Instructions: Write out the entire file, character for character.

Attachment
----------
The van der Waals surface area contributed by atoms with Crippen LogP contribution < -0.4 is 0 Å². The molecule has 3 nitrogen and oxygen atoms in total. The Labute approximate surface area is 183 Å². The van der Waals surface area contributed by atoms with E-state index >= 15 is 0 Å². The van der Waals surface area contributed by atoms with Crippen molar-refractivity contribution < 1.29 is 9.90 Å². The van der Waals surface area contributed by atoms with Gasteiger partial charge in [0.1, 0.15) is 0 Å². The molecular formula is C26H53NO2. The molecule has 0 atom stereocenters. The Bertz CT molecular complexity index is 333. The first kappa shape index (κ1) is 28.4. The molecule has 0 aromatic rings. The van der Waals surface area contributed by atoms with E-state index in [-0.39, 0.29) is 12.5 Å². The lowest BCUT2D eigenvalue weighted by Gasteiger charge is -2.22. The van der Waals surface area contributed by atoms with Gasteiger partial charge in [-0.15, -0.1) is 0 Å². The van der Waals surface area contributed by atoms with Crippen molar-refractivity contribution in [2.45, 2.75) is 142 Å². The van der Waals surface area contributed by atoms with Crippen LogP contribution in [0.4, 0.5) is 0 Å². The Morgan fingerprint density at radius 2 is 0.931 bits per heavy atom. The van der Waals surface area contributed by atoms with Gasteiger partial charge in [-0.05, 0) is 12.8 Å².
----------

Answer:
The van der Waals surface area contributed by atoms with Crippen LogP contribution < -0.4 is 0 Å². The molecule has 3 nitrogen and oxygen atoms in total. The Labute approximate surface area is 183 Å². The van der Waals surface area contributed by atoms with E-state index >= 15 is 0 Å². The van der Waals surface area contributed by atoms with Crippen molar-refractivity contribution < 1.29 is 9.90 Å². The van der Waals surface area contributed by atoms with Gasteiger partial charge in [0.1, 0.15) is 0 Å². The molecular formula is C26H53NO2. The molecule has 0 atom stereocenters. The Bertz CT molecular complexity index is 333. The first kappa shape index (κ1) is 28.4. The molecule has 0 aromatic rings. The van der Waals surface area contributed by atoms with E-state index in [-0.39, 0.29) is 12.5 Å². The lowest BCUT2D eigenvalue weighted by Gasteiger charge is -2.22. The van der Waals surface area contributed by atoms with Gasteiger partial charge in [-0.15, -0.1) is 0 Å². The van der Waals surface area contributed by atoms with Crippen molar-refractivity contribution in [2.45, 2.75) is 142 Å². The van der Waals surface area contributed by atoms with Crippen LogP contribution in [0.4, 0.5) is 0 Å². The Morgan fingerprint density at radius 2 is 0.931 bits per heavy atom. The van der Waals surface area contributed by atoms with Gasteiger partial charge in [-0.05, 0) is 12.8 Å².